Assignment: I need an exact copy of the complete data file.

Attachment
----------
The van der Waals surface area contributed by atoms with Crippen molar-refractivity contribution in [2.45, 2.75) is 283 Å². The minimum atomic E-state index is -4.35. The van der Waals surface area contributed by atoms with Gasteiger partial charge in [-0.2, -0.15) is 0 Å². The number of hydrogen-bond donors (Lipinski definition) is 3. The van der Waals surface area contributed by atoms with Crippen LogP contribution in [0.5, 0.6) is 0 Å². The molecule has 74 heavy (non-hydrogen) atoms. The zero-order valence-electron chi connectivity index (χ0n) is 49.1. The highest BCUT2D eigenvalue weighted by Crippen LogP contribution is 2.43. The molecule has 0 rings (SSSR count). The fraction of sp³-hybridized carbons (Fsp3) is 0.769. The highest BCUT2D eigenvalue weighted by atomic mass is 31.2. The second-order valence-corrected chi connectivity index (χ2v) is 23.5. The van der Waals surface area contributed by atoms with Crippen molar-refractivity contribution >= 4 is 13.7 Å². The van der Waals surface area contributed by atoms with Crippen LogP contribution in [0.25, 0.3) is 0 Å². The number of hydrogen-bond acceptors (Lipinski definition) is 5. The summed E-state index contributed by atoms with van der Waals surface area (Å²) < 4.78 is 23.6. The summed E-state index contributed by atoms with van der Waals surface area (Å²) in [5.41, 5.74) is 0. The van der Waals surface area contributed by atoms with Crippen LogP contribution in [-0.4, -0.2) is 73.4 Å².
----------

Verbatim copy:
The van der Waals surface area contributed by atoms with Crippen molar-refractivity contribution in [2.45, 2.75) is 283 Å². The minimum atomic E-state index is -4.35. The van der Waals surface area contributed by atoms with Gasteiger partial charge in [-0.2, -0.15) is 0 Å². The number of hydrogen-bond donors (Lipinski definition) is 3. The van der Waals surface area contributed by atoms with Crippen LogP contribution in [0.5, 0.6) is 0 Å². The molecule has 74 heavy (non-hydrogen) atoms. The zero-order valence-electron chi connectivity index (χ0n) is 49.1. The highest BCUT2D eigenvalue weighted by Crippen LogP contribution is 2.43. The molecule has 0 rings (SSSR count). The fraction of sp³-hybridized carbons (Fsp3) is 0.769. The highest BCUT2D eigenvalue weighted by atomic mass is 31.2. The second-order valence-corrected chi connectivity index (χ2v) is 23.5. The van der Waals surface area contributed by atoms with Crippen molar-refractivity contribution >= 4 is 13.7 Å². The van der Waals surface area contributed by atoms with Crippen LogP contribution in [0.25, 0.3) is 0 Å². The number of hydrogen-bond acceptors (Lipinski definition) is 5. The summed E-state index contributed by atoms with van der Waals surface area (Å²) < 4.78 is 23.6. The summed E-state index contributed by atoms with van der Waals surface area (Å²) in [5.41, 5.74) is 0. The van der Waals surface area contributed by atoms with Crippen LogP contribution in [-0.4, -0.2) is 73.4 Å².